Richard Tol is a Professor of Economics who works at the Economic and Social Research Institute. I was reading his extremely interesting guest posts at Roger Pielke Jr.'s weblog, both here and here. I emailed a question for Professor Tol and his answer led to this interview. He's plain spoken, which is refreshing. He is the Professor of the Economics of Climate Change at the Vrije Universiteit, Amsterdam, The Netherlands. He specialises in climate, energy and environmental economics. He holds a Doctorate in Economics and a Masters of Science in Econometrics from the Vrije Universiteit Amsterdam.
As with previous interviews, I will be following up with him in a few days. I would greatly appreciate it if you put any questions you would like Professor Tol to answer in the comments.
1. First, what drew you into the debate over the choices involved in climate change? How have your contributions been received in your professional community? Has it caused you any problems, engaging on this issue?
I wrote my PhD on the economics of climate change, and have been an active researcher in this area since.
2. In your opinion, why is economic evaluation of the choices posed by climate change so controversial--to the point that even the attempt to evaluate costs and benefits is vilified by many?
Economics is known as the dismal science. Economists point out that every upside has a downside. In the case of climate change, economists have shown that climate change is not the biggest environmental problem in the world, denying people the catastrophe that they crave. Economists have also shown that climate policy (in Europe) has been ineffective yet expensive, denying politicians their claim that they have saved the world.
3. Have you had a chance to review the evaluations done by others (besides Stern, obviously)? If so, what do you think of them generally, and are there any that you would say take a sound approach? (Specifically, if you could, could you evaluate Bjorn Lomborg and the Copenhagen Consensus?)
Sound commentators on climate policy include Bill Nordhaus, Tom Schelling, and Dieter Helm.
The idea behind the Copenhagen Consensus is sound. You can spend a dollar only once, so you should spend it such that you achieve the greatest good. Unfortunately, the Copenhagen Consensus does not have the resources to do a solid comparison of alternative investments.
4.Do you consider the Stern Report's choice of a very low discount rate as sound? What would have been the impact of choosing a more conventional discount rate?
Stern's stark predictions about the impact of climate change would vanish had he used a standard discount rate. The discount rate reflects, partly, how much you care about the future. You should make up your own mind about the discount rate that is right for you. People do, and economists and psychologists have measured people's discount rates. People use much higher discount rates than the one preferred by Nicholas Stern. Stern essentially tried to impose his views on others -- like a colonial master would tell the savages what to think.
5. What would be the impact of recalculating the work done on the Stern report using updated population estimates?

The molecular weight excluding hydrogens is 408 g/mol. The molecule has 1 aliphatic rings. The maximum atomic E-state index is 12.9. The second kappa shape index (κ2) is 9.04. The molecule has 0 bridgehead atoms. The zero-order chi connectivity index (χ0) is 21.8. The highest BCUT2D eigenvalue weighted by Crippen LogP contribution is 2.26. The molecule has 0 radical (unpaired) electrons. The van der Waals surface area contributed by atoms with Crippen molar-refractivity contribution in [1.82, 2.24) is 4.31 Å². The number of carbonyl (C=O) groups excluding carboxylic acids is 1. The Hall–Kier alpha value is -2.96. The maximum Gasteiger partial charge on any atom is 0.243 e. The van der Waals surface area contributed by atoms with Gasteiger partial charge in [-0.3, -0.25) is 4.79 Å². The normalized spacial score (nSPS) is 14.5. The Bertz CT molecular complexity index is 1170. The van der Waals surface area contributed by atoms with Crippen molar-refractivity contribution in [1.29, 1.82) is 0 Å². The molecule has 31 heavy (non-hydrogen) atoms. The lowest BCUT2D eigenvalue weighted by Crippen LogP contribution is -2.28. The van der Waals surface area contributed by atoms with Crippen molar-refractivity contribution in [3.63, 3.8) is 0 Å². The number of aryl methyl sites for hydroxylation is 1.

6. Do you believe there has been a conscious attempt by proponents of the AGW theory to bias reports on impacts? Would you be able to offer concrete examples?
The Fourth Assessment Report of Working Group 2 of the Intergovernmental Panel on Climate Change is certainly biased towards overstating the negative impacts of climate change. I do not know whether this was done consciously, or by group think, or by selection bias in the authorship. Probably all three, but it is hard to say which was more decisive.
7. How do you respond to critics who say economics has nothing to offer in the discussion on climate change?
Greenhouse gas emissions result from economic activity. You can only reduce emissions by changing human behaviour. If you want to be successful in emission abatement, you may consider asking the experts like economists. Emission reduction costs money. People will ask what for? Economists would help you justify spending such money.
8. Have you formed an opinion on the best course of action to deal with real or potential impacts of climate change? If so, could you share it with our readers?
There should be carbon tax that starts low but increases at a predictable rate.
The direct way to tackle impacts, however, is to adapt. People do not need government support for adaptation, but they do need information and the freedom to act. The best form of adaptation is alleviation of poverty.
9. How do you decide who to trust when reading or talking about climate change? Is it different than the evaluation you would make for other professional discussions, such as the law or politics or medicine? Who specifically do you trust on climate change?
I trust arguments, not people.
As was mentioned during the recent inquiry by the UK House of Commons, Steve Mosher and I have written a book about the leaked emails that have caused so much controversy. The title is Climategate: The CRUtape Letters. It is available on Create Space here, Amazon here, Kindle here and Lulu here. One Amazon reviewer wrote, "Mosher and Fuller do a good job putting the ClimateGate documents in context, and the book is a riveting read. I received my copy yesterday, and find the book to be faithful to the climate war events that I have followed over a period of years. It reports actual email communications of a small group of paleoclimatologists and their roles in perhaps the biggest scientific hoax since Piltdown Man."